Insomnia in Teens

Are you going to bed at 10 pm sharp and not able to sleep even after 12? Do you roll around in your bed for hours as sleep evades you? Are your parents cursing you for not letting them sleep too? Are dark circles and puffiness concealing the beauty of your eyes?

There are two types of insomnia. They are chronic and acute insomnia. While causes of chronic insomnia are usually associated with health conditions, acute insomnia is due to environmental factors. Usually, teens and adolescents experience the latter.

There are several reasons why adolescents experience. Some of them are listed below.

  • You could be stressing about your upcoming examinations or pending assignments. Too much workload could add to your stress. While you may not be aware of your stress, your body is certainly feeling it. 
  • You might be spending too much on your computer, television, and video games. Or you might be having late-night chatting or video calling sessions with your friends. The prolonged exposure of your eyes to the blue light from the smartphone screens could delay melatonin production. This makes it difficult for the brain to turn off and fall asleep.
  • Taking a nap in the evenings and having an irregular sleep schedule could also possibly be the cause of your sleeplessness. Napping in the early noon is fine. But if the nap is too late in the day or too long, you may find it harder to fall asleep at night.

Insomnia has many negative impacts on a teenager. You may feel constant tiredness and lack the energy to do pretty much everything. Irritability, mood swings, lack of concentration are some of the other adverse effects. You may not be able to pay proper attention in classes. Moreover, your ability to retain knowledge and information gets severely affected.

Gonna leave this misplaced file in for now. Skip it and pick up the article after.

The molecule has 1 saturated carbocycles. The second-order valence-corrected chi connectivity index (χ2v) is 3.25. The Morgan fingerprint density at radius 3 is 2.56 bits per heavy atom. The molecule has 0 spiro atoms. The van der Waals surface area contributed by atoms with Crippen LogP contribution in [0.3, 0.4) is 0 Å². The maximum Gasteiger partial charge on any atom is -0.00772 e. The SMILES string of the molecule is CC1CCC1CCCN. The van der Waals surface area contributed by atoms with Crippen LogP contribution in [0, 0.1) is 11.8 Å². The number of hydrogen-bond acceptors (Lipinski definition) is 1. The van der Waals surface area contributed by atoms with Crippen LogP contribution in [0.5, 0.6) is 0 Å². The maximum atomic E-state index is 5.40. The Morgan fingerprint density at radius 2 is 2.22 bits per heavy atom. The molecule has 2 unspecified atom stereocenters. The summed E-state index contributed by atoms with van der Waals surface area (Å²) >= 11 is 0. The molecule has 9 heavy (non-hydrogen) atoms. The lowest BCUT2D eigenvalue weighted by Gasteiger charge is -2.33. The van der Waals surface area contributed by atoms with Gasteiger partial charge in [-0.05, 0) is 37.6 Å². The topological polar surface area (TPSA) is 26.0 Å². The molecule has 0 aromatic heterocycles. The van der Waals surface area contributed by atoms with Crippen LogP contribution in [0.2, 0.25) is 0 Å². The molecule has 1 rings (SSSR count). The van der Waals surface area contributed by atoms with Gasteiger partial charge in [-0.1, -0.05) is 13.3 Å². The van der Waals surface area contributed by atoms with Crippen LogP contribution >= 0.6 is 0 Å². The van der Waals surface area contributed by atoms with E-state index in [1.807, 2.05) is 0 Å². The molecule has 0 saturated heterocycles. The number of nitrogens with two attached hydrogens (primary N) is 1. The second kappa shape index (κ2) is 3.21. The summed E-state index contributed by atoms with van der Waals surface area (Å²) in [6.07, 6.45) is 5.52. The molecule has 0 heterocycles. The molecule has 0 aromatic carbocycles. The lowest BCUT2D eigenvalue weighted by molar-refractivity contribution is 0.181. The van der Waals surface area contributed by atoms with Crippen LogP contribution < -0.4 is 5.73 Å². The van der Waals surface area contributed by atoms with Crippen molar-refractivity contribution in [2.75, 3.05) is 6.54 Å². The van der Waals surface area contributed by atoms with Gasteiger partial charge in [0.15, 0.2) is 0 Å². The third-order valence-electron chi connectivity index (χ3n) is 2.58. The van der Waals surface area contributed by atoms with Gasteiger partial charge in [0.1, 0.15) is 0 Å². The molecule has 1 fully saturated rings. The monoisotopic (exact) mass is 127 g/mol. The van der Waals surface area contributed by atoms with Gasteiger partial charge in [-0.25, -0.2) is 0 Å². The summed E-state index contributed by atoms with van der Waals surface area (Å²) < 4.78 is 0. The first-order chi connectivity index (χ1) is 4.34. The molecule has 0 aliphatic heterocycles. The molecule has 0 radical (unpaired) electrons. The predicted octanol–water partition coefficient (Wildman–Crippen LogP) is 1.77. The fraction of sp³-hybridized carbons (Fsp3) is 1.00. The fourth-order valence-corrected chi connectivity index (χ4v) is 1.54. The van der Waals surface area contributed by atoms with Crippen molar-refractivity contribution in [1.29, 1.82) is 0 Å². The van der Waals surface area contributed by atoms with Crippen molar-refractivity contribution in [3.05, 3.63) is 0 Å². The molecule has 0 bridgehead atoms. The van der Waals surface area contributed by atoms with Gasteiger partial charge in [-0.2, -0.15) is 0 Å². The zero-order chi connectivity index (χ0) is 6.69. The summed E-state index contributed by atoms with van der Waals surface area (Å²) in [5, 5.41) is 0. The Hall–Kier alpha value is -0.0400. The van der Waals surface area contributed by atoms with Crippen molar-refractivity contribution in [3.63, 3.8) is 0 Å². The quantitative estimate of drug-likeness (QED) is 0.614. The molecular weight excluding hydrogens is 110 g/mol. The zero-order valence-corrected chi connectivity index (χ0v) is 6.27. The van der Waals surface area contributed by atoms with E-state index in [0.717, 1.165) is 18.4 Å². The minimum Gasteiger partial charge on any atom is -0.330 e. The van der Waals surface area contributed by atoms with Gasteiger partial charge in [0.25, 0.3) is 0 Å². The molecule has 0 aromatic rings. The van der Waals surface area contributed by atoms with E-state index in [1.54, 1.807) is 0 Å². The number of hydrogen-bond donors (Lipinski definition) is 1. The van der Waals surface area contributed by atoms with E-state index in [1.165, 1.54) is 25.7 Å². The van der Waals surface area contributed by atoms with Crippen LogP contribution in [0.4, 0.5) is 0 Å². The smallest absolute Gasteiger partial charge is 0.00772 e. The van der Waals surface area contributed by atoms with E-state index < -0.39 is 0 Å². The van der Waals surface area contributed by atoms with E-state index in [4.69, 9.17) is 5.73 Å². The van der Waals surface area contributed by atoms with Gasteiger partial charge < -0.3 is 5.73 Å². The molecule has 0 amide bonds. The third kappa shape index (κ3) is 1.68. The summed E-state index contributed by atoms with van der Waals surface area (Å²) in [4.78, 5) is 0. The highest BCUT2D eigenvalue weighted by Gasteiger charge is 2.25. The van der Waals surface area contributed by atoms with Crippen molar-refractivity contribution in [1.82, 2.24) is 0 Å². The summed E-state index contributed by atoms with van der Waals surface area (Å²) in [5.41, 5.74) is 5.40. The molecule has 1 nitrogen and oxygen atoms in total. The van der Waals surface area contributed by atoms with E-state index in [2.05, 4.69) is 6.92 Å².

Insomnia in teenagers is generally transient. Acute insomnia does not need any treatment. Making a few tweaks in your lifestyle should do the trick. There are few tips to help you fall asleep a little faster. Here are a few of them:

  1. Restrain yourself from having daytime naps. Try to engage in other activities. Go out with your friends. Occupy your mind to prevent yourself from feeling sleepy.
  2. Avoid caffeinated drinks before sleep. Caffeine makes it harder to fall asleep as well as reduces the amount of deep sleep you get. Stay away from caffeine for at least 6 hours before going to bed.
  3. Do not go to bed until you feel sleepy. Do not use your bed for any activities such as working, reading or playing games. Your body needs to recognise your bed as a place for relaxation and rest. Furthermore, if you do not feel sleepy at night, try reading or listening to some slow music. When you start to feel drowsy, get back in bed.
  4. Wear socks to bed. Socks help to keep your feet warm. This causes blood vessels to open up and consequently cools down the body. The body being cold tells the brain that it is time for sleep. However, caution should be taken to prevent overheating of the body. If you feel hot during sleep, kick off your socks or leave your feet out. 
  5. Stick to your sleep schedule. Train your internal body clock to adhere to your sleep timings. Having a consistent routine helps the brain to recognise the sleep hours.

If nothing seems to work for you, try consulting a doctor for medications. Do not take sleeping pills without a prescription.